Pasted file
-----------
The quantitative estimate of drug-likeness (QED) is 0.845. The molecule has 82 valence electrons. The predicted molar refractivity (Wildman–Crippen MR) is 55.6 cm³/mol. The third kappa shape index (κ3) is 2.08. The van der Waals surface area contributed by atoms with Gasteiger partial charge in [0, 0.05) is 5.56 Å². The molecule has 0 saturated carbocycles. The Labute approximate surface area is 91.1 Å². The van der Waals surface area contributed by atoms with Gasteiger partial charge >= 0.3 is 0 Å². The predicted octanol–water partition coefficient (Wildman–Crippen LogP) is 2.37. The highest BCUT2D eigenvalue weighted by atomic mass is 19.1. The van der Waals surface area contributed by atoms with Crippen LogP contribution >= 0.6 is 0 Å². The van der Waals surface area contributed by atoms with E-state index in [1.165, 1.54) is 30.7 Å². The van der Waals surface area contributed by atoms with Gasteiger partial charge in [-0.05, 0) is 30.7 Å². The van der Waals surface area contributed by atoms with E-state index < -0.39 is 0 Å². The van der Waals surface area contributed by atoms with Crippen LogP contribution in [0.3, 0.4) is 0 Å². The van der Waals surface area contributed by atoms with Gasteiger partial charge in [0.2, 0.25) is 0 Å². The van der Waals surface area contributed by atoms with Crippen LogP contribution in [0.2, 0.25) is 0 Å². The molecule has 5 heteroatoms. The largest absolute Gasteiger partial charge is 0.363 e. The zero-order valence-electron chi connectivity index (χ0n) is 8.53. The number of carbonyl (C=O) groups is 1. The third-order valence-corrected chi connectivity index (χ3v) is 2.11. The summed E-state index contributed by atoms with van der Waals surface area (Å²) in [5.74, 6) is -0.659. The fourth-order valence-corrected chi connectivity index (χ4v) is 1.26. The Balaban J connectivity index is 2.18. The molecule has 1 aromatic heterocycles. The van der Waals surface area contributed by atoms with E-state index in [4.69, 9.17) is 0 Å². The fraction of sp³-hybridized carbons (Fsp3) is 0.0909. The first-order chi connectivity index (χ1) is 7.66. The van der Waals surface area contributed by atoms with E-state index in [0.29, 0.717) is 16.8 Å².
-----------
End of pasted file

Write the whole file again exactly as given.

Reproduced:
The quantitative estimate of drug-likeness (QED) is 0.845. The molecule has 82 valence electrons. The predicted molar refractivity (Wildman–Crippen MR) is 55.6 cm³/mol. The third kappa shape index (κ3) is 2.08. The van der Waals surface area contributed by atoms with Gasteiger partial charge in [0, 0.05) is 5.56 Å². The molecule has 0 saturated carbocycles. The Labute approximate surface area is 91.1 Å². The van der Waals surface area contributed by atoms with Gasteiger partial charge >= 0.3 is 0 Å². The predicted octanol–water partition coefficient (Wildman–Crippen LogP) is 2.37. The highest BCUT2D eigenvalue weighted by atomic mass is 19.1. The van der Waals surface area contributed by atoms with Crippen LogP contribution >= 0.6 is 0 Å². The van der Waals surface area contributed by atoms with E-state index in [1.165, 1.54) is 30.7 Å². The van der Waals surface area contributed by atoms with Gasteiger partial charge in [-0.05, 0) is 30.7 Å². The van der Waals surface area contributed by atoms with E-state index < -0.39 is 0 Å². The van der Waals surface area contributed by atoms with Crippen LogP contribution in [0.3, 0.4) is 0 Å². The van der Waals surface area contributed by atoms with Gasteiger partial charge in [0.2, 0.25) is 0 Å². The van der Waals surface area contributed by atoms with Crippen LogP contribution in [0.2, 0.25) is 0 Å². The molecule has 5 heteroatoms. The largest absolute Gasteiger partial charge is 0.363 e. The zero-order valence-electron chi connectivity index (χ0n) is 8.53. The number of carbonyl (C=O) groups is 1. The third-order valence-corrected chi connectivity index (χ3v) is 2.11. The summed E-state index contributed by atoms with van der Waals surface area (Å²) in [5.74, 6) is -0.659. The fourth-order valence-corrected chi connectivity index (χ4v) is 1.26. The Balaban J connectivity index is 2.18. The molecule has 1 aromatic heterocycles. The van der Waals surface area contributed by atoms with E-state index in [4.69, 9.17) is 0 Å². The fraction of sp³-hybridized carbons (Fsp3) is 0.0909. The first-order chi connectivity index (χ1) is 7.66. The van der Waals surface area contributed by atoms with E-state index in [0.29, 0.717) is 16.8 Å².